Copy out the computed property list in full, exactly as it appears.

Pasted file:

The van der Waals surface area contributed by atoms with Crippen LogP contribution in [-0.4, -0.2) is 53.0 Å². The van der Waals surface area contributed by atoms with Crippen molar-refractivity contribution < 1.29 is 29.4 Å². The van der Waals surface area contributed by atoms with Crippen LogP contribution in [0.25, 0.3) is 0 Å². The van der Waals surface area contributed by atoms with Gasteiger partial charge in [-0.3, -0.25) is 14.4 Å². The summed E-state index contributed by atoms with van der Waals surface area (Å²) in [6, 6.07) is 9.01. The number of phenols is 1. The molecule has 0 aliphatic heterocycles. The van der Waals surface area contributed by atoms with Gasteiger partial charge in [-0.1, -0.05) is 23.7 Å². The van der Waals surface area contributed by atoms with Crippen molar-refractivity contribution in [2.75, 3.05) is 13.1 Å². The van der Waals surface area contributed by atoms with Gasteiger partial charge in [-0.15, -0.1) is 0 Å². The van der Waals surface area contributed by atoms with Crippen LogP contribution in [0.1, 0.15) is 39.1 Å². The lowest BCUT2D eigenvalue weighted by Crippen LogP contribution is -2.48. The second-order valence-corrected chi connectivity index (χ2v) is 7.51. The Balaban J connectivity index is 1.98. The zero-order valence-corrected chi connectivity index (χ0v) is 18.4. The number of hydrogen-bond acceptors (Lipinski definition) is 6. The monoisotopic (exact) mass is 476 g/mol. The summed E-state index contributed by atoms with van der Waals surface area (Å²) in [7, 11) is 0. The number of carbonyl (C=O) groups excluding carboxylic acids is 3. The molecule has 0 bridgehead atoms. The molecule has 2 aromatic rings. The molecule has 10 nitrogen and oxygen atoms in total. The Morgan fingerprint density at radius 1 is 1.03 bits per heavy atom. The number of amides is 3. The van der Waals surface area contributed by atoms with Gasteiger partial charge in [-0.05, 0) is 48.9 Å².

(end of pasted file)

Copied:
The van der Waals surface area contributed by atoms with Crippen LogP contribution in [-0.4, -0.2) is 53.0 Å². The van der Waals surface area contributed by atoms with Crippen molar-refractivity contribution < 1.29 is 29.4 Å². The van der Waals surface area contributed by atoms with Crippen LogP contribution in [0.25, 0.3) is 0 Å². The van der Waals surface area contributed by atoms with Gasteiger partial charge in [-0.3, -0.25) is 14.4 Å². The summed E-state index contributed by atoms with van der Waals surface area (Å²) in [6, 6.07) is 9.01. The number of phenols is 1. The molecule has 0 aliphatic heterocycles. The van der Waals surface area contributed by atoms with Gasteiger partial charge in [-0.1, -0.05) is 23.7 Å². The van der Waals surface area contributed by atoms with Crippen molar-refractivity contribution in [2.75, 3.05) is 13.1 Å². The van der Waals surface area contributed by atoms with Gasteiger partial charge in [-0.15, -0.1) is 0 Å². The van der Waals surface area contributed by atoms with Crippen LogP contribution in [0.1, 0.15) is 39.1 Å². The lowest BCUT2D eigenvalue weighted by Crippen LogP contribution is -2.48. The second-order valence-corrected chi connectivity index (χ2v) is 7.51. The Balaban J connectivity index is 1.98. The zero-order valence-corrected chi connectivity index (χ0v) is 18.4. The number of hydrogen-bond acceptors (Lipinski definition) is 6. The monoisotopic (exact) mass is 476 g/mol. The summed E-state index contributed by atoms with van der Waals surface area (Å²) in [7, 11) is 0. The number of carbonyl (C=O) groups excluding carboxylic acids is 3. The molecule has 0 bridgehead atoms. The molecule has 2 aromatic rings. The molecule has 10 nitrogen and oxygen atoms in total. The Morgan fingerprint density at radius 1 is 1.03 bits per heavy atom. The number of amides is 3. The van der Waals surface area contributed by atoms with Gasteiger partial charge in [-0.05, 0) is 48.9 Å².